Shop Books. Add to Wishlist. USD Sign in to Purchase Instantly. This memoir preserves personal anecdotes of Jewishness, hard work, and community. Product Details About the Author. While an undergrad, Dr. Liscow traveled alone for 6 weeks in South America where he was struck with the importance of learning and contributing a needed skill to people; he decided to become a Family Physician. Show More. Average Review. Write a Review. Related Searches. A Voyage to Arcturus. On a march evening, at eight o'clock, Backhouse, the medium-a fast-rising star in the psychic On a march evening, at eight o'clock, Backhouse, the medium-a fast-rising star in the psychic world-was ushered into the study at Prolands, the Hampstead residence of Montague Faull.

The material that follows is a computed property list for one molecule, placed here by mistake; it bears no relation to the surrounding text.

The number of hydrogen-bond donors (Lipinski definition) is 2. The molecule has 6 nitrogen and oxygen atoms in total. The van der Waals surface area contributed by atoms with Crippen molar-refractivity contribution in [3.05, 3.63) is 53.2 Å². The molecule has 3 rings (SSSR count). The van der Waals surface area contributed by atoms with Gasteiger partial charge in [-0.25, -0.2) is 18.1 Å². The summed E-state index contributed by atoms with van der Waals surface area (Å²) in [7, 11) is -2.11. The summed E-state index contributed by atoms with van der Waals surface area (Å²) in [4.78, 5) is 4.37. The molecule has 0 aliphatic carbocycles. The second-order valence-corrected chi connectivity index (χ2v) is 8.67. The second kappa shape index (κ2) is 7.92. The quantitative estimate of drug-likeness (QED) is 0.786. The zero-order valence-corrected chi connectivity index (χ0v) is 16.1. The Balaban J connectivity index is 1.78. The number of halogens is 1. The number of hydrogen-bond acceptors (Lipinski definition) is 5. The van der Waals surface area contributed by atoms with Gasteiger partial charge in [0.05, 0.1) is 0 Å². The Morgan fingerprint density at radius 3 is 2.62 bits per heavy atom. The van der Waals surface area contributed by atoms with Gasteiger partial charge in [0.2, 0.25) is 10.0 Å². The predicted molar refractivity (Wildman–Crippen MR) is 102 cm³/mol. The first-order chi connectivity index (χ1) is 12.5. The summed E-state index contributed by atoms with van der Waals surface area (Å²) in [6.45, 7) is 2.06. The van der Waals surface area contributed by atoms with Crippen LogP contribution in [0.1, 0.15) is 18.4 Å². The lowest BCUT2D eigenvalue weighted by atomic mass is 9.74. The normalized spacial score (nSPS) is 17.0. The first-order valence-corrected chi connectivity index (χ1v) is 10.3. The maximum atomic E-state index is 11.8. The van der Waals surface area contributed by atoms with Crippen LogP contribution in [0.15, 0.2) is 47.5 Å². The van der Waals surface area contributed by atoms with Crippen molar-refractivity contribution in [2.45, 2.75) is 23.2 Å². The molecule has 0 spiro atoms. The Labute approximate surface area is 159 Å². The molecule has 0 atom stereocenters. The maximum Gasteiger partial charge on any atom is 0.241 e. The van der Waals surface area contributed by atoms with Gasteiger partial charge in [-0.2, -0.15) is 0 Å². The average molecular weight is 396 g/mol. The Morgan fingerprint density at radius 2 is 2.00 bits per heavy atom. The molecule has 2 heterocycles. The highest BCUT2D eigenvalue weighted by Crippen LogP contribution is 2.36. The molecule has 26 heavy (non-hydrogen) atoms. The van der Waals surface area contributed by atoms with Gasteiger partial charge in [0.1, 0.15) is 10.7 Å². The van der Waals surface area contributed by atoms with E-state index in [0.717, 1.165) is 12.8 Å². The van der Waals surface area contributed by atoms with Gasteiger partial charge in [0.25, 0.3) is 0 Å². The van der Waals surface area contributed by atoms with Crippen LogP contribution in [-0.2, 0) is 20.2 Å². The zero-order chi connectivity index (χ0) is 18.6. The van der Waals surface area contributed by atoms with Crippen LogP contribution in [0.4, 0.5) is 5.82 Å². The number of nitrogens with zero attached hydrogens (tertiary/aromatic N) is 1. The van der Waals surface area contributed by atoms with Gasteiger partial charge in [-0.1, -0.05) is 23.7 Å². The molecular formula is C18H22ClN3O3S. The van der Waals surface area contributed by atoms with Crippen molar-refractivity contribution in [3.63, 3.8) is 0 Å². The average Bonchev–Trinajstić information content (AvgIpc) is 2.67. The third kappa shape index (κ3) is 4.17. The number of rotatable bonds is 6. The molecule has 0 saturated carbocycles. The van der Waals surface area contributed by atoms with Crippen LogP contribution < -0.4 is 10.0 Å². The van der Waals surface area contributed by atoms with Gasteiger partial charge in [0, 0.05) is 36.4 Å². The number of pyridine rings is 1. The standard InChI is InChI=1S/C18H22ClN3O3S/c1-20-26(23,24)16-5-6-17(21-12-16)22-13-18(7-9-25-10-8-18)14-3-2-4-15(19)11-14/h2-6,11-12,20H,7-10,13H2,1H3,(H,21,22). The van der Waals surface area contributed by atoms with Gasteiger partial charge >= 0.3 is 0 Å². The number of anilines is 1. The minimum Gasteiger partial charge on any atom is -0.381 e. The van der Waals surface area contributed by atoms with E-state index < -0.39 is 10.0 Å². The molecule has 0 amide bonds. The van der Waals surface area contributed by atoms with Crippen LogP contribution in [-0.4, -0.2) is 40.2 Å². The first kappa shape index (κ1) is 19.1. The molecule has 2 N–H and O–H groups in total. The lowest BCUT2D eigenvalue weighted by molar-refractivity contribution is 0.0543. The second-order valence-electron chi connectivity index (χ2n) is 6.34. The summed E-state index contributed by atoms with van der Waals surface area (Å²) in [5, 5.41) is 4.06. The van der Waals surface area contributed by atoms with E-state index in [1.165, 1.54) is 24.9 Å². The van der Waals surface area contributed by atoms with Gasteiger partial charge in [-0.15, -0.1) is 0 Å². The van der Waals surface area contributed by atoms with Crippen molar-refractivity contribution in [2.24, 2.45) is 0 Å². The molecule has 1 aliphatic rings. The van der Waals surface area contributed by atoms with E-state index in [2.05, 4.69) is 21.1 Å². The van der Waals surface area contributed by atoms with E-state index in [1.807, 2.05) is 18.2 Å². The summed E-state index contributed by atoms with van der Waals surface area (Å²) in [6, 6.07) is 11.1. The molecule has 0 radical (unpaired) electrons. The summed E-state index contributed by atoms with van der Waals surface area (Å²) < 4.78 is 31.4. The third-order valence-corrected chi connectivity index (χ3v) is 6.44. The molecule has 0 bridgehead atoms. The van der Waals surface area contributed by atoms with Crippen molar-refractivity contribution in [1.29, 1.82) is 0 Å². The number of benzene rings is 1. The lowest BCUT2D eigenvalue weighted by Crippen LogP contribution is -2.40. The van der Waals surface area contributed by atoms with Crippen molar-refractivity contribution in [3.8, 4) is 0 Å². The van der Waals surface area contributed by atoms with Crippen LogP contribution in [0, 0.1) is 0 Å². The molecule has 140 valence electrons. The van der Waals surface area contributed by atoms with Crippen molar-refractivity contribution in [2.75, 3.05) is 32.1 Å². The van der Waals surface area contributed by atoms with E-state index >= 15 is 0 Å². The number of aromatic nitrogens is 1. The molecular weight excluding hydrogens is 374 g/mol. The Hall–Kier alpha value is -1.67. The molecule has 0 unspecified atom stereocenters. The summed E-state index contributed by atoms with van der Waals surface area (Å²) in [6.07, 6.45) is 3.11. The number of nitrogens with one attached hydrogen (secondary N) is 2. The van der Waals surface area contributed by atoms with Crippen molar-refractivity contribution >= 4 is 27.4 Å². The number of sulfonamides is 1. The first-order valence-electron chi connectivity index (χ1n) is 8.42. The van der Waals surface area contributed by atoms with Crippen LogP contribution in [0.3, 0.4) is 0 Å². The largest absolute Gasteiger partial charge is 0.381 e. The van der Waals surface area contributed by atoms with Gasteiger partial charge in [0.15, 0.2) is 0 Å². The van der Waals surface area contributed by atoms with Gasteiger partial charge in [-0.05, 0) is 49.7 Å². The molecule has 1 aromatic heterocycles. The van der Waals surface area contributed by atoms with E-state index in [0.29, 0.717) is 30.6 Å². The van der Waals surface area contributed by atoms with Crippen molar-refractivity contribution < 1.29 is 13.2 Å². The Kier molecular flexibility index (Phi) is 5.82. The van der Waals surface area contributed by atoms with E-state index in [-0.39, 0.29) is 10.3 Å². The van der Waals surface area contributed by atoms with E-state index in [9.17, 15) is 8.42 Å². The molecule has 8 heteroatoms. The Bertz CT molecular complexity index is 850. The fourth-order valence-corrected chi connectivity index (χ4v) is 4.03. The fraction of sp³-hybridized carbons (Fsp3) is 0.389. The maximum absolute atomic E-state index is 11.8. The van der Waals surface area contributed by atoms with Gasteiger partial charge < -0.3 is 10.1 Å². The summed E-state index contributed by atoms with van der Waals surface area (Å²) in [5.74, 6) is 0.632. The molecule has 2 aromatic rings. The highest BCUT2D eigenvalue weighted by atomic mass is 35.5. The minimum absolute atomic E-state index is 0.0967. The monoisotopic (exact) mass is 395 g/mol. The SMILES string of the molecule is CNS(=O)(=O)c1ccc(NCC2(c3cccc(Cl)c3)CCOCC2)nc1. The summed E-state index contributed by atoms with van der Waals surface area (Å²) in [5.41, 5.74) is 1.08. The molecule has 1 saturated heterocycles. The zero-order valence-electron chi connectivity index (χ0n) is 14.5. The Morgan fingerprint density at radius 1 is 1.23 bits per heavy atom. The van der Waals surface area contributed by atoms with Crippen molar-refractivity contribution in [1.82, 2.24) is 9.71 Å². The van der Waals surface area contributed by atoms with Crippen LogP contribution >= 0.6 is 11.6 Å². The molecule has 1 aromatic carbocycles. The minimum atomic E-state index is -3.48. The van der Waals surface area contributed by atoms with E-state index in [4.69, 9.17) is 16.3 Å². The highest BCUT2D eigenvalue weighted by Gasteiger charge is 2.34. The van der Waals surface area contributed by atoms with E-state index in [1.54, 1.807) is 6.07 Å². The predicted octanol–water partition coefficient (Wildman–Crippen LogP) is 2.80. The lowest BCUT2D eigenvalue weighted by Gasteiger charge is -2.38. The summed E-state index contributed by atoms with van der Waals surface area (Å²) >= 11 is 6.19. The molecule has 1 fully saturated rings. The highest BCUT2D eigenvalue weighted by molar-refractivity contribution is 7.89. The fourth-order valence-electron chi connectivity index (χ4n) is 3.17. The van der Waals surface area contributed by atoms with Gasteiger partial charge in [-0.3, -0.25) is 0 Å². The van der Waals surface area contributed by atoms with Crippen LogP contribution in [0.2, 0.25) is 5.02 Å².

A few years later, Nidhi dropped another bombshell by publishing Kanmuang samai phrachao krung Thonburi Politics during the Thonburi period , which questions the conventional version of the heroic life and tragic death of King Taksin of the Thonburi period In the Thai chronicles, King Taksin was supposedly raised as nobility because his mother was from a noble family.
A Jek is someone brought up in a mixed culture—Thai and Chinese. That general later became King Rama I, who established the current Chakkri dynasty. Perhaps more effective in decentering the ethnic Thai from their own history was the slim volume published by Sujit in under the cheeky title Jek pon Lao Jek mixed with Lao. In that popular book, Sujit claims that the Thai of today are really Chinese mixed with Lao.